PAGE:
16 million children affected by massive flooding in South Asia, with millions more at risk


16 million children affected by massive flooding in South Asia, with millions more at risk

On 17 August 2017, people using a boat made out of a banana tree makes their way to a flood shelter in Kurigram District is located in the Rangpur Division, in Northern Bangladesh.

In August 2017, according to the Ministry of Disaster Management and Relief (MoDMR), an estimated 3.9 million people in 20 districts of Bangladesh have been affected by flooding, the second round of exceptionally heavy monsoon rains to hit the country. Flood barriers have been breached in Saidpur, Lalmonirhat, Dinajpur, Kurigram, Rajshahi and Badarganj. According to the Bangladesh Flood Forecast and Warning Centre (FFWC) 21 rivers are still flowing above the pre-established danger level, and the waters of the Brahmaputra-Jamuna and Ganges-Padma Rivers are still rising. Access to affected areas is challenging, as flooding in the north has made the railway inoperable and roads difficult to navigate, while the runway at Saidpur airport is at risk of being submerged.

As of 14 August, 89 people are known to have died, including at least 14 people in the last 24 hours. 1,392 shelters in flood-affected areas are currently sheltering more than 282,479 people. An estimated 1,000 schools in Districts of Lalmonirhat, Panchagarh, Nilphamari, Kurigram, Gaibandha, Bogra, Jamalpur, Tangail, Sunamganj and Sylhet have closed because they have been flooded or are being used as temporary shelters. An estimated 110,400 hectares of cultivated land have been affected. According to the Department of Public Health Engineering (DPHE), a total of 12,719 tube-wells have been submerged in Kurigram District alone leaving people without easy to access to potable water. Affected children and their families need temporary shelters, access to food and safe drinking water and sanitation.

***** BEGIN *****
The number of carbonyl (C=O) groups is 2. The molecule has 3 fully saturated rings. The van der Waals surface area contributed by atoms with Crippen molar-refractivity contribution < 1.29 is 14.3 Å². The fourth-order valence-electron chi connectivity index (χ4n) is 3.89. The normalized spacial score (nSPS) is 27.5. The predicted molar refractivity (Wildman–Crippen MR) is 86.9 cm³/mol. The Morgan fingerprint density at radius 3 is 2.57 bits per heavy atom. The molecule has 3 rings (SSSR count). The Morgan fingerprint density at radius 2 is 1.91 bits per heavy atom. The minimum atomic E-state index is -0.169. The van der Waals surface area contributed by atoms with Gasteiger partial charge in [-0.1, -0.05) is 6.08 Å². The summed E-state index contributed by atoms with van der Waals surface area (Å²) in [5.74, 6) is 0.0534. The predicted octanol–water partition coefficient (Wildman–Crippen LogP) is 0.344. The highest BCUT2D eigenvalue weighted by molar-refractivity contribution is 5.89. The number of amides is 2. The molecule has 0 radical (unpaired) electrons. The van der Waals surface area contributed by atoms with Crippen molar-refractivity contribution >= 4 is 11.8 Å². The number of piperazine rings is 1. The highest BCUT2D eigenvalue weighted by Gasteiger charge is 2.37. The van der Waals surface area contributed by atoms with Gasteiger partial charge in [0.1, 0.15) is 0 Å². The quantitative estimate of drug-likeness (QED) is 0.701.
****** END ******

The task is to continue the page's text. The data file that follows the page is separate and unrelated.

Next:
© UNICEF/UN076394/Saeed

Children using a boat made out of a banana tree makes their way to a flood shelter in Kurigram District is located in the Rangpur Division, in Northern Bangladesh.

UNICEF scaling up emergency response to support children and families affected.

KATHMANDU/NEW YORK/HONG KONG, 2 September 2017 – Weeks of torrential monsoon rains and catastrophic flooding in three countries of South Asia – Nepal, India, and Bangladesh – have devastated the lives of millions of children and families. UNICEF estimates that almost 16 million children and their families are in urgent need of life-saving support.

“Millions of children have seen their lives swept away by these devastating floods” said Jean Gough, UNICEF Regional Director for South Asia. “Children have lost their homes, schools and even friends and loved ones. There is a danger the worst could still be to come as rains continue and flood waters move south” she added.

Since mid-August, there have been at least 1,288 reported deaths, with over 45 million people estimated to be affected.

Many areas remain inaccessible due to damage to roads, bridges, railways and airports. The most urgent needs for children are clean water, hygiene supplies to prevent the spread of disease, food supplies and safe places in evacuation centres for children to play.

UNICEF is on the ground working in close coordination with respective governments and humanitarian partners from three countries to scale up its responses and respond to immediate needs of affected children and their families.

“Massive damage to school infrastructure and supplies also mean hundreds of thousands of children may miss weeks or months of school” said Gough. “Getting children back into school is absolutely critical in establishing a sense of stability for children during times of crisis and provides a sense of normality when everything else is being turned upside down.”

In Bangladesh alone, more than 8 million people have been affected by flooding, including around 3 million children. An estimated 696,169 houses have been damaged or destroyed and 2,292 primary and community schools have been damaged by high water. There have already been more than 13,035 cases of water-borne diseases in the country.

In Nepal, 1.7 million people, including 680,000 children, have been affected with 352,738 displaced from their homes. More than 185,126 homes have been damaged or destroyed in addition to 1,958 schools, affecting the education of 253,605 children.

In India, four states in northern India have been extensively affected by the flooding, affecting over 31 million people including 12.33 million children. Some 805,183 houses are either partially or fully damaged and 15,455 schools have been damaged, disrupting the education of nearly one million students. Further heavy rains in Mumbai resulted in at least five deaths by drowning and three people including two children died due to house collapse.